The two markets – generics and biosimilars – behave differently. Ruling out this segmentation, to the point where the price reductions seen with generics are mirrored by biosimilars, will depend on experience with biosimilars. It is important that healthcare workers are supplied with clinical data that proves the effectiveness and safety of biosimilars, particularly where this involves switching. At the same time, prescribers must be made aware of all the advantages of these lower-cost medicines.
Such views echo those expressed elsewhere, for example, by Ebbers et al. writing in the journal Drug Discovery Today . Writing in 2012, Ebbers et al. noted that concerns about the safety and efficacy of biosimilars had dissuaded many healthcare professionals from prescribing them. He and his co-authors suggested increased engagement between regulatory authorities and the medical community over the drafting of regulatory guidelines.
In the case of Europe, Ebbers et al. suggested that a platform should be established to facilitate dialogue with European medical associations on issues of common interest, which could promote the acceptance of regulation. Failing to involve doctors when putting together regulations would slow down the acceptance of ‘the cost-effective and innovative medicinal products of the future’, Ebbers says .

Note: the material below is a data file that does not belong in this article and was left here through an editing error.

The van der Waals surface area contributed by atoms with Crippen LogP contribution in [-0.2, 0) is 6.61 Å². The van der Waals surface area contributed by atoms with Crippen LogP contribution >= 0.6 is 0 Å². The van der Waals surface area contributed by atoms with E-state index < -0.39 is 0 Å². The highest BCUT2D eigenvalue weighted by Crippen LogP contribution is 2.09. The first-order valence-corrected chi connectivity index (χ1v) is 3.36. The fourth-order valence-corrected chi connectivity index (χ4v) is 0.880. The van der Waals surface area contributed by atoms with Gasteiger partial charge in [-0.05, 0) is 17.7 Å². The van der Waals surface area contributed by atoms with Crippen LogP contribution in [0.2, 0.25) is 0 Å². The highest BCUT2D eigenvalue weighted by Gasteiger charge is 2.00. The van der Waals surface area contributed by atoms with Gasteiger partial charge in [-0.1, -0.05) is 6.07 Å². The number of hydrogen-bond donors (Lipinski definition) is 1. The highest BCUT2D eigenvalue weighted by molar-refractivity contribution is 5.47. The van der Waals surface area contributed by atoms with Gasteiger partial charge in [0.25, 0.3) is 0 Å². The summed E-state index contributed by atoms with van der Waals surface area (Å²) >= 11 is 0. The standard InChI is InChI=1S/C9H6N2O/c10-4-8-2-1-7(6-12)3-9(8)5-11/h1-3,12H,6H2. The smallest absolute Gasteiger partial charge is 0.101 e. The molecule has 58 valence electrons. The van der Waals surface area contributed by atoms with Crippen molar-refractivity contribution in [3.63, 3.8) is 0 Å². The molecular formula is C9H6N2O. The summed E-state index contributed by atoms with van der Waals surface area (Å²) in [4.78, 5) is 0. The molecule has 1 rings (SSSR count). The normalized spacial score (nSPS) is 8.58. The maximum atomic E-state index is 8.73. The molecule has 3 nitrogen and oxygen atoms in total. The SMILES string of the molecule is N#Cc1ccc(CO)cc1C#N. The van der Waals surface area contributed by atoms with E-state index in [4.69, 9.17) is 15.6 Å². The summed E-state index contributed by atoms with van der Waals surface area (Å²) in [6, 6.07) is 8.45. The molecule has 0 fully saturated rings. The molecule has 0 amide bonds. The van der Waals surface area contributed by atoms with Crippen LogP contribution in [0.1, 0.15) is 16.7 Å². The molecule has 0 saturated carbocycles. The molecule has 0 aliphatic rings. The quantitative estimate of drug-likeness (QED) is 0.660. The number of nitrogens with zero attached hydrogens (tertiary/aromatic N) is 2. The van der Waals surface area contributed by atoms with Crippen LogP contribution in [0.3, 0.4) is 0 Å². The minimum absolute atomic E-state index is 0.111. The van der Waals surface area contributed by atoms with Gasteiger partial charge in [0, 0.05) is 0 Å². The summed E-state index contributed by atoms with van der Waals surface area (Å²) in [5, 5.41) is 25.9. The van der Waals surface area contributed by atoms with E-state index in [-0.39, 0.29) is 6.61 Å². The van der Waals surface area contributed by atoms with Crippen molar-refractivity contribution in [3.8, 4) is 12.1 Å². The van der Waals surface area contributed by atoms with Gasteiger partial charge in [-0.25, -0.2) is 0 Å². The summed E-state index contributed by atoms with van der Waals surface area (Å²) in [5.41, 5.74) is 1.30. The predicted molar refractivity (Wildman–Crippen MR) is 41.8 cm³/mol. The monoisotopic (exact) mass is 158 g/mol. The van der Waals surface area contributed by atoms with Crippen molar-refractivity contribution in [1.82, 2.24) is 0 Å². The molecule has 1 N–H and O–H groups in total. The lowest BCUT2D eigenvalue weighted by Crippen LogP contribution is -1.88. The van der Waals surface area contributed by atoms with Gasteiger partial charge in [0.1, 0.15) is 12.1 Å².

With the expiry of market exclusivity of major biological blockbusters, many of the companies that produce those blockbusters are starting to develop their own biosimilars. This could cause significant changes to the pattern currently seen. These companies are already significantly experienced in the production of complex biologicals. Their experience could well lead to increasingly optimized production of biosimilars at low cost. This could even lead to further optimized production of originator molecules, all of which could only increase the likelihood of price cuts for biosimilars.
It is likely that originator companies will also produce biosimilar monoclonal antibodies, and are likely to have different marketing strategies than those employed by the companies that currently make biosimilars. It remains an open question, writes Farfan-Portet, whether these companies will use the same strategies and provide similar levels of information services for their innovator products and for biosimilars. The addition of originator companies to the biosimilar story could well change the current perception of biosimilars and, they write, even change the current biosimilar business model.
‘Lack of market penetration of the currently available biosimilars may be seen as a lost opportunity, less in terms of current savings than as a barrier for potential future savings,’ writes Farfan-Portet. The question of how much money will be saved will rely on regulatory issues, whether physicians will accept biosimilars, and price and reimbursement policies. ‘The challenge for policy makers in the coming years will be to set effective measures leading to improved biosimilar uptake,’ they conclude.
Competing interests: None.
Provenance and peer review: Article abstracted based on published scientific or research papers recommended by members of the Editorial Board; internally peer reviewed.
Bea Perks, PhD, GaBI Journal Editor